Capitol Update 5/31/2022
The economy is shifting from high growth to “stable and resilient” growth that benefits families, said Brian Deese, director of the National Economic Council. “There’s no doubt we face serious global challenges right now, inflation first and foremost among them, and it’s hitting families hard, but there’s also no doubt that the United States is in a better position than any other major country around the world to address inflation,” Deese said. Full Story: MarketWatch (tiered subscription model)
The nonresidential category led the way with a 6% gain as total construction starts rose a seasonally adjusted 3% last month, according to Dodge Construction Network. Nonbuilding starts were down 4%, but residential was up by the same percentage as “the construction sector is seemingly shrugging off the fear of higher interest rates and a potential recession,” said Richard Branch, chief economist for Dodge Construction Network. Full Story: Dodge Data & Analytics
The White House has made $110 billion in funding available to states in the six months since the federal infrastructure bill became law, and the support is benefiting more than 4,300 projects, the White House said Monday, the first day of Infrastructure Week. “We’re hitting the ground running on the projects that are shovel-ready,” said White House Infrastructure Implementation Coordinator Mitch Landrieu. Full Story: Reuters
In April, unemployment rates were lower in 13 states and the District of Columbia and stable in 37 states. Nonfarm payroll employment increased in 11 states and was essentially unchanged in 39 states and the District.
California Employment Report for April 2022
The Center for Jobs and the Economy has released our initial analysis of the April Employment Report from the California Employment Development Department. For additional information and data about the California economy visit www.centerforjobs.org/ca.
The April job and employment numbers continued to be positive, with employment showing strong gains comparable to the prior month but nonfarm jobs slowing. Nonfarm jobs (seasonally adjusted) are now only 1.4% below the pre-pandemic peak high in February 2020 compared to the US at 0.8% below. Employment, however, remains further behind at 2.1% below the prior peak, while the US is 0.5% below.
US Wealth Gains Now In Reverse
Bloomberg reported, “Americans’ collective net worth had been climbing at a dizzying rate for the past two years, even as families and businesses contended with the ravages of Covid-19. Households piled up an extra $38.5 trillion from early 2020 to the end of last year, bringing their collective net worth to a record $142 trillion, the Federal Reserve estimates.” Now, however, the “world’s richest nation is waking up to an unpleasant and unfamiliar sensation: It’s getting poorer.”
Survey: 57% Of Small Businesses Expect Economy To Worsen
The Wall Street Journal reported that small businesses are losing confidence in the economy. A survey of more than 600 small businesses conducted in May for The Wall Street Journal by Vistage Worldwide Inc. found that 57% of small-business owners expect economic conditions to worsen over the next year. That is an increase from 42%.
WPost Analysis: Rising Gas Prices Create Challenges For Economy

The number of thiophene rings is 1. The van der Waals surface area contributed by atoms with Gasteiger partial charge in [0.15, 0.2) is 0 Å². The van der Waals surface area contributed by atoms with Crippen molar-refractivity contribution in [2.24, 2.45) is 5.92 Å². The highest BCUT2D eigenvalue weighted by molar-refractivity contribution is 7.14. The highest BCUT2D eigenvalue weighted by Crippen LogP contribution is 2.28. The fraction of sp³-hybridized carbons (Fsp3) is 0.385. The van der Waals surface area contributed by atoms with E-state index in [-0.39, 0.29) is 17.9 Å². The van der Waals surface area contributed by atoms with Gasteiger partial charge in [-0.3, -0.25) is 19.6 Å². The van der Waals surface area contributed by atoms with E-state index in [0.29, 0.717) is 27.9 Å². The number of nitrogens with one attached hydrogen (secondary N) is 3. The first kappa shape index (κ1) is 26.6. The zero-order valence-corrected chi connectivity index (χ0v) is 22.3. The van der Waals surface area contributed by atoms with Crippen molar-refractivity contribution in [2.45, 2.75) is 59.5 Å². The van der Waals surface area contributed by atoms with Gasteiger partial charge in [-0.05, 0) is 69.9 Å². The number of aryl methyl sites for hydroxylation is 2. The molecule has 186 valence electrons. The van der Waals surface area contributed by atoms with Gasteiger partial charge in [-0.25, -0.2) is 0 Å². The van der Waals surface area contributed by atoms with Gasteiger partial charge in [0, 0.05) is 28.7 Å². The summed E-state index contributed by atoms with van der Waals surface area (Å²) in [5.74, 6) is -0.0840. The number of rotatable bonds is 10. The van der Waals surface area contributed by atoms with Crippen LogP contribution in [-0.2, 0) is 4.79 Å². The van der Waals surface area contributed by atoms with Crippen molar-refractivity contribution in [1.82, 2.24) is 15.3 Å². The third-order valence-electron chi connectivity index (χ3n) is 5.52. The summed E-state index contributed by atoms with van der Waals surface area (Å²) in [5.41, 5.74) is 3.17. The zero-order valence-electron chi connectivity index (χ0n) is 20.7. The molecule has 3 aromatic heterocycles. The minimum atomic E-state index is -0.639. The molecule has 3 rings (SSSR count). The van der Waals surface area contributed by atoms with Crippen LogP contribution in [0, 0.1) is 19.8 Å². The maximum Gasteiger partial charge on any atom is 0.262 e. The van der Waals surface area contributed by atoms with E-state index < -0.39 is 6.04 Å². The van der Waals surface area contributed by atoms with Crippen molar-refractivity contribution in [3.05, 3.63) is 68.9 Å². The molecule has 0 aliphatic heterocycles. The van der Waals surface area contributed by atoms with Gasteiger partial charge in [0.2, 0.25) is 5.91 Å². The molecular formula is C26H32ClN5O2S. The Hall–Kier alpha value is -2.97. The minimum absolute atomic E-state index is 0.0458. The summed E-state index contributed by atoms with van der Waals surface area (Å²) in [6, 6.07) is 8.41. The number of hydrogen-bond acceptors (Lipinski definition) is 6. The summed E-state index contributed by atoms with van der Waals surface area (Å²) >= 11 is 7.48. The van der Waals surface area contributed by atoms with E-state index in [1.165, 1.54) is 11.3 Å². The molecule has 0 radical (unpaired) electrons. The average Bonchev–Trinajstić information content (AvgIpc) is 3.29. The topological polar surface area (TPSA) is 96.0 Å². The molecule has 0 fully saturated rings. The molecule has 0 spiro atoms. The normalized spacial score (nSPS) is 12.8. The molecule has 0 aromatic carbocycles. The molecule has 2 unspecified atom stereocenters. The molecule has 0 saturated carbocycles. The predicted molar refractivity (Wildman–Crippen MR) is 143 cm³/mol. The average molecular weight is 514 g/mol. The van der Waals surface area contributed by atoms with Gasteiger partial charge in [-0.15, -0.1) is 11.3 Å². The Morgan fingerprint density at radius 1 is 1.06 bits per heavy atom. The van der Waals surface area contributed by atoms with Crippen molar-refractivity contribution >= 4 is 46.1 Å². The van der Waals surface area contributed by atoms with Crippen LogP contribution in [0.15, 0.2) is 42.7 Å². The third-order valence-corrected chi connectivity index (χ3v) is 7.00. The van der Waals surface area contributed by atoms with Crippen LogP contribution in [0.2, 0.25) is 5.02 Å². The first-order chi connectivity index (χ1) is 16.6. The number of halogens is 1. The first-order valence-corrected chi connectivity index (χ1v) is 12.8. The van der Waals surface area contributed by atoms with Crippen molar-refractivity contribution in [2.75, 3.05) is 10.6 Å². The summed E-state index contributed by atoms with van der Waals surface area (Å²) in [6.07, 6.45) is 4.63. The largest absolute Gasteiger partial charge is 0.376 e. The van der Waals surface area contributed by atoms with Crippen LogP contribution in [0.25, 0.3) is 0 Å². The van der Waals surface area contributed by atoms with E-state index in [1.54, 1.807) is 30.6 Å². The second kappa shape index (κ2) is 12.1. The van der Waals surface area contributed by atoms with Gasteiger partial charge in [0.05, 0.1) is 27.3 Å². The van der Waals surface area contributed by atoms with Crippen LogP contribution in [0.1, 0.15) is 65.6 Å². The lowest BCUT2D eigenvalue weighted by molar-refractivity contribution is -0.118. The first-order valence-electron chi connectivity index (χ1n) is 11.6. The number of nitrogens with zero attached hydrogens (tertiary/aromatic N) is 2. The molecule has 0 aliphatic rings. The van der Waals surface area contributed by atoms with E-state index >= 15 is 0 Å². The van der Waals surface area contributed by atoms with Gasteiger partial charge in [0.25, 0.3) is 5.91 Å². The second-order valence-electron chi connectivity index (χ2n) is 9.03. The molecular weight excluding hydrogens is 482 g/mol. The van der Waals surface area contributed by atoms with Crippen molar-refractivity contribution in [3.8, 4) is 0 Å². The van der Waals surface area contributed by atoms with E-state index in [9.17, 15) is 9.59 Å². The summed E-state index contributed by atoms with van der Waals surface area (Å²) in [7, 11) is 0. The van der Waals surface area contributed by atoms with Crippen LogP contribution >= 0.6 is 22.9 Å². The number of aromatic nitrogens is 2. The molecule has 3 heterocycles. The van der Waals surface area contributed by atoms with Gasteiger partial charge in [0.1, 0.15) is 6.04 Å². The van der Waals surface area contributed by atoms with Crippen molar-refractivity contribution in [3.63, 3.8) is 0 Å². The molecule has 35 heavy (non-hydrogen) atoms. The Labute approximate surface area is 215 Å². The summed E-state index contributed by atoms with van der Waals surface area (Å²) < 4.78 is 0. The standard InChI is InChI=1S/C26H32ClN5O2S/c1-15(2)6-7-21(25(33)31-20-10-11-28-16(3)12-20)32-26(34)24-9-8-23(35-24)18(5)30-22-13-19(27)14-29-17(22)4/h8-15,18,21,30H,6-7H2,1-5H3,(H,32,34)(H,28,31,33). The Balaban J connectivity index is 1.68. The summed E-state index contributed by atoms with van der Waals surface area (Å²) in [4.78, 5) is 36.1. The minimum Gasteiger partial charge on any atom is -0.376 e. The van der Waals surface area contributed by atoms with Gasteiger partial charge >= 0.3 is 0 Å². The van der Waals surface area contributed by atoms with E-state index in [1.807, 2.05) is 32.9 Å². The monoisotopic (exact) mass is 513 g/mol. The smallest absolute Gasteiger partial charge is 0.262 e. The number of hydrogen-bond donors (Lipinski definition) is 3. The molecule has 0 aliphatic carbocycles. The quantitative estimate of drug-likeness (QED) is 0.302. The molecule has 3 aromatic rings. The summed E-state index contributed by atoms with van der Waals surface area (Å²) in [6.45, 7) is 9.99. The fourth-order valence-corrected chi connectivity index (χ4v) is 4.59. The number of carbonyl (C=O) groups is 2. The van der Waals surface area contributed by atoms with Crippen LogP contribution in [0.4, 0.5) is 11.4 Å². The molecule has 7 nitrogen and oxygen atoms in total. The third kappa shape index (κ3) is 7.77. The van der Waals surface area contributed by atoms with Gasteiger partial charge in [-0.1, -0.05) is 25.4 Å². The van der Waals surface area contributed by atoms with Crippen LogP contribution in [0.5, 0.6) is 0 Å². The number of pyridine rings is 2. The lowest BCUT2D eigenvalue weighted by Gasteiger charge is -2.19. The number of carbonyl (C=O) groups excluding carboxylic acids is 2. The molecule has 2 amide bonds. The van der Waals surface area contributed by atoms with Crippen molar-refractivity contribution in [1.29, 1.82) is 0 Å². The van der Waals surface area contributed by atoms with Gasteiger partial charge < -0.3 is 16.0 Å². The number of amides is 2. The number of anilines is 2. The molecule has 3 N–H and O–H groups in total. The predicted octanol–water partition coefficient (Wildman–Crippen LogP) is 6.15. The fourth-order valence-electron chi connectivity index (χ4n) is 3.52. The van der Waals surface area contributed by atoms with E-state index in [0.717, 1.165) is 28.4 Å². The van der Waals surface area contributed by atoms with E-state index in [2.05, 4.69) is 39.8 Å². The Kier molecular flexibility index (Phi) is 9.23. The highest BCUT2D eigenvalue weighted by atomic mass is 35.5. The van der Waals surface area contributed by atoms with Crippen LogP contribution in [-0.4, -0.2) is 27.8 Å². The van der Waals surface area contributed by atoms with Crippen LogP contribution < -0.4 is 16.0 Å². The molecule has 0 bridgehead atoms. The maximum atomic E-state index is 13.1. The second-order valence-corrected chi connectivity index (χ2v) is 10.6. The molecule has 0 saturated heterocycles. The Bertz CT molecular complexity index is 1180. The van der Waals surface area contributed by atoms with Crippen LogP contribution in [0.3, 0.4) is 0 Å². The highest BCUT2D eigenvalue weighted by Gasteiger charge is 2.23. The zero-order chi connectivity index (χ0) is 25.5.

The Washington Post reported, “Gas prices have emerged as a particular worry amid other troubling signs about the U.S. economy. … The price of fuel keeps passing earlier milestones, now averaging more than $4.59 per gallon nationwide. That is 50 percent higher than gas was at this time last year, according to AAA.” The Post explained, “While the war in Ukraine is playing a major role…it is not the only challenge. The plunge in fuel demand during the pandemic moved producers to cut back on their investments in drilling and refining capacity.” Now, the oil and gas sector “finds itself ill equipped to meet…demand,” and the federal government “has exhausted most of the limited tools it has to confront price spikes.” Plus, as gas prices “force Americans to change their spending habits, one thing Americans aren’t doing is driving significantly less. All that driving in this moment of low fuel supply is pushing prices up further.”
Global Financial Leaders Warn Of Economic Dangers Amid Multiple Crises
The Washington Post reported at a conference of finance ministers and central bankers, the “financial leaders of the world’s most powerful countries warned this week of the potential for a global economic slowdown, as the threats caused by Russia’s invasion of Ukraine continued to multiply.” The Post explained, “Globally, the war is sending energy and food prices soaring. In the United States, Britain and Europe, central banks determined to curb inflation are moving to hike interest rates, which risks pushing nations into recession. The developing world faces an emerging debt crisis on top of a growing hunger problem sparked by the war.” Bank of France Governor Francois Villeroy de Galhau is quoted as saying, “If I had to sum it up: more uncertainty, more inflation, less growth.”
Construction job openings remain at a record high even as employment in the industry across 32 states topped prepandemic levels last month, according to an analysis of employment data by the Associated General Contractors of America. “Construction employment gains have stalled in many states in recent months as the pool of available workers has dried up,” making it difficult to meet demand for private and infrastructure projects, says AGC Chief Economist Ken Simonson. Full Story: Pit & Quarry